Transport Select Committee seeks action to end decline

 

 

MPs have called on the government to develop and adopt a bus strategy for England by the end of next year. Members of the House of Commons Transport Select Committee concluded that such a bus strategy was neccessary in their report, Bus Services in England outside London, which was published last week.

“A bus strategy would help the government arrest the current decline [in bus use] by setting out a clear plan of the government’s ambitions for bus use, and how it will support local authorities to improve local bus services and increase bus ridership,” the reports states. “Any strategy must be passenger focused but should also address the reasons why people choose not to use buses and what changes are needed to encourage them to make a different travel choice from the one they make at present.”

The strategy should include:

  • the government’s ambitions for increasing bus ridership;
  • a commitment to making the full suite of operating models, including franchising, available to all local authorities, and guidance on how different bus operating models can be used most effectively and implemented quickly with a minimum of bureaucratic impediments;
  • a more stable multi-year funding model for local transport, including bus services, and a clear strategy for and details of how to access any secured funding;
  • an assessment of the evidence for the effectiveness of bus priority measures across England, and guidance on how best to implement these measures; and
  • specific targets for modal shift, and actions to encourage people to switch to the bus.

In its response to its report the committee wants the government to lay out a clear timescale for the development of this strategy.The MPs suggest that it could be underpinned by a national forum involving representatives from bus operators, trade unions and other stakeholders.

The call for a bus strategy echos growing support for the idea within the bus sector. Pro-bus lobby group Greener Journeys has made a national bus strategy a centrepiece of its campaigning in 2019 and its CEO, Claire Haigh, welcomed the Transport Select Committee’s support for the idea.

A strategy for buses, aligned with a more stable multi-year funding regime, will help local decision makers to maximise the wider benefits of buses

“A strategy for buses, aligned with a more stable multi-year funding regime, will help local decision makers to maximise the wider benefits of buses,” said Haigh. “A 10% improvement in bus service connectivity can deliver a 3.6% reduction in social deprivation. Every £1 invested in bus infrastructure can deliver up to £8 of wider benefits for local economies.   

“We also strongly agree with the Transport Select Committee that the strategy should include targets for modal switch from car to bus. A model diesel bus produces fewer harmful NOx emissions overall than a modern diesel car despite having 20 times the carrying capacity. Targets for modal switch will help to ensure that buses are, as they should be, right at the heart of plans to improve air quality, reduce carbon emissions and tackle congestion.”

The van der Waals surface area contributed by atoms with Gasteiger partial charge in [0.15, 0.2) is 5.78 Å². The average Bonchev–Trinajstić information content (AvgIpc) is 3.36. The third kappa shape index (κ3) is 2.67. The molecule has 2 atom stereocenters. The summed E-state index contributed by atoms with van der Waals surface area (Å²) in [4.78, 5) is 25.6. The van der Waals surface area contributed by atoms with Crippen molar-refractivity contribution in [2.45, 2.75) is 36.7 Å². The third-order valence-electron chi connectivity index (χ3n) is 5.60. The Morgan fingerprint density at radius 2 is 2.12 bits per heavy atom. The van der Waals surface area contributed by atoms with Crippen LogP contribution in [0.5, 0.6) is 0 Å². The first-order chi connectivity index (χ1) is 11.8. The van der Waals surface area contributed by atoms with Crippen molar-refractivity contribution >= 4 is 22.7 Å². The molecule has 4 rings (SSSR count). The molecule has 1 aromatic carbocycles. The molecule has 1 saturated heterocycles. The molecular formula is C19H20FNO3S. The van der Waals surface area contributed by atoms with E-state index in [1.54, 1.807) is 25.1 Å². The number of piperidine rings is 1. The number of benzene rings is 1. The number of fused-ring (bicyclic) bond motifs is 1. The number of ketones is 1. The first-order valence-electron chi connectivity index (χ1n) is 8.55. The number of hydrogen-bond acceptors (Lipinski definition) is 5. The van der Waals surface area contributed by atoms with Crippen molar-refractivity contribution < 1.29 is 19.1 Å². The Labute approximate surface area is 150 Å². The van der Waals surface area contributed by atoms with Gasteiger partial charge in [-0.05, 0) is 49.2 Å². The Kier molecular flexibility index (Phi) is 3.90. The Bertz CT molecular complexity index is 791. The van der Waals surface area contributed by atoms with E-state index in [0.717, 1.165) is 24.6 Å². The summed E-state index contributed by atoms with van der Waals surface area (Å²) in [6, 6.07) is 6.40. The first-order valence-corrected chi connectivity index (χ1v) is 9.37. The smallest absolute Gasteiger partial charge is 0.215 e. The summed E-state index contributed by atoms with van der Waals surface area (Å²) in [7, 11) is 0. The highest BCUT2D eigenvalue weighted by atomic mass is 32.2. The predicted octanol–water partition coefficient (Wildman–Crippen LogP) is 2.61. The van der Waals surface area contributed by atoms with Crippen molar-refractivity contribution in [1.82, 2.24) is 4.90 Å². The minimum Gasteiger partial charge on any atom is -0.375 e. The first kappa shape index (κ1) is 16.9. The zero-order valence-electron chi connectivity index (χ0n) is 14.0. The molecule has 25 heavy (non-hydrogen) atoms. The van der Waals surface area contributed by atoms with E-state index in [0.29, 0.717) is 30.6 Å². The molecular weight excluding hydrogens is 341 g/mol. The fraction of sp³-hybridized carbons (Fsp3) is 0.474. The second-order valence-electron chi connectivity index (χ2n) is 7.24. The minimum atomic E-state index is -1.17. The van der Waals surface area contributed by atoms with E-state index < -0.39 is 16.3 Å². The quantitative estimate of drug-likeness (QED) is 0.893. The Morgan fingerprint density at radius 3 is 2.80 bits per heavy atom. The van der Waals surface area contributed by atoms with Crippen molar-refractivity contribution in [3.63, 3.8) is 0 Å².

The call for a national bus strategy was also welcomed by the Confederation of Passenger Transport, which represents the bus and coach industry.

“An agreed strategy with clear targets for growth, a stable, long term approach to funding and an evidence-based approach to tackling congestion – the biggest single barrier to bus travel – is essential to making the most of the huge potential of the bus,” said CPT’s new chief executive, Graham Vidler.

“Delivering high quality bus services is a shared responsibility and a national strategy can provide a sound basis for government, operators and local authorities to work together to make bus travel even more attractive to passengers, reduce congestion and improve our environment.”

 

KEY RECOMMENDATIONS:

Delivering bus services

  • The full suite of bus service operating models, including franchising, should be available to all local authorities, without going through the secretary of state.
  • All local authorities should have the option of creating a municipal bus company.

Funding of bus services

  • The government should bring forward a more stable multi-year funding model for local transport, including bus services, by the summer of 2020.
  • Later this year, the government should set out a plan for how Bus Service Operators Grant will operate, what it is intended to achieve and how it will be reformed to achieve these aims.
  • The government should review how it finances concessionary bus passes, and the guidance to local authorities on reimbursement of bus operators. The government should define socially necessary services by the end of this year and review the financial ability of local authorities to fund them.

Barriers to travel

  • The government should set targets for modal shift to meet the policy outcomes of cleaner air for towns and cities. The government should review the effectiveness of bus priority measures across England, with a view to demonstrating their value.

A bus strategy

  • The government should set develop and adopt a bus strategy by the end of 2020.

 
This article appears in the latest issue of Passenger Transport.

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